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Career Advice

I’ve been mulling over this article from the NY Times since it was published last week. The punch line: an unemployed 24 year old turns down a job offer with no other options, rather than “waste early years in dead-end work.”

The reason I didn’t post anything right away is that I need a little time to get past my first reaction, which was to write Scott Nicholson off as a spoiled idiot. I mean, really? You’re just going to find a better job in the midst of the worst job market for 60 years?

After thinking about it, I’ve realized that Scott Nicholson is, in fact, a spoiled idiot.  But the interesting part of this story to me isn’t so much him (he’s never had a real job, how does he know a recession from a depression), it’s the lack of credible advice he’s getting.

Granted, his father didn’t agree with the decision.  But the fact that only now, after months of searching, Nicholson is “beginning to realize that refusal is going to have repercussions” shows what a disservice his family has done him.  When he turned down that job offer, his parents should have locked him out of the house until he went back and begged for the job until he got it.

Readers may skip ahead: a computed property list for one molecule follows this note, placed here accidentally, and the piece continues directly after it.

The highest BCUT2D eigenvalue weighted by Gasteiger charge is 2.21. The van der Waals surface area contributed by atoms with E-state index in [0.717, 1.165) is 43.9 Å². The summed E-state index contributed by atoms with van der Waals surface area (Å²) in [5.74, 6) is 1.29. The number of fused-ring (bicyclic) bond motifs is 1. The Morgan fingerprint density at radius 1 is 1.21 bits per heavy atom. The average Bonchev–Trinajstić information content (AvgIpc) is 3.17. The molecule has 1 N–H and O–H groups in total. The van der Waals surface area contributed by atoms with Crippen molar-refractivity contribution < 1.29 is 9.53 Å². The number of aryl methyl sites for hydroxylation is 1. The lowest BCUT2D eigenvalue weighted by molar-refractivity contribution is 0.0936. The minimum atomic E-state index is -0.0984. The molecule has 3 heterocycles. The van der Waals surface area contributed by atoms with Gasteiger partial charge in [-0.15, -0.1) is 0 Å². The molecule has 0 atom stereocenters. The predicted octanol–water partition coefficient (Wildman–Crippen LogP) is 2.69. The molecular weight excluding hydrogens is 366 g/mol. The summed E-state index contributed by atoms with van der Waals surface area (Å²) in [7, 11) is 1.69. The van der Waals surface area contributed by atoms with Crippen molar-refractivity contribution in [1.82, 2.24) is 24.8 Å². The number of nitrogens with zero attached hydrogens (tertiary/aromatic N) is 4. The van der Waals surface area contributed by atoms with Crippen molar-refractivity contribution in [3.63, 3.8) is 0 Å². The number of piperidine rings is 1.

Relatives and friends often give bad career advice because, as in Nicholson’s case, they may hesitate to deliver a hard message.  So here are the things I think are important to look for when seeking career advice:

  • Balance. Pessimists sometimes need reinforcement and encouragement, optimists sometimes need a dose of sober reality.  All Nicholson seems to be getting is reinforcement of his natural optimism.
  • Relatability. Someone that knows the current job market in an applicable field, and so can offer much more realistic advice. Nicholson’s parents have successful careers, but they built them in a completely different era, and admit they don’t know how to help him.
  • Practicality. Tips and advice on how to manage a search day to day. It’s great that Scott’s grandfather thinks he can go abroad to find work, but back in the real world an international job search is degrees of magnitude harder than a domestic one.

I don’t worry about the Scott Nicholson’s of the world, since they obviously have a strong safety net in their families.  It would be nice if I could be confident that people are getting good advice in this market, but I’m not so sure.

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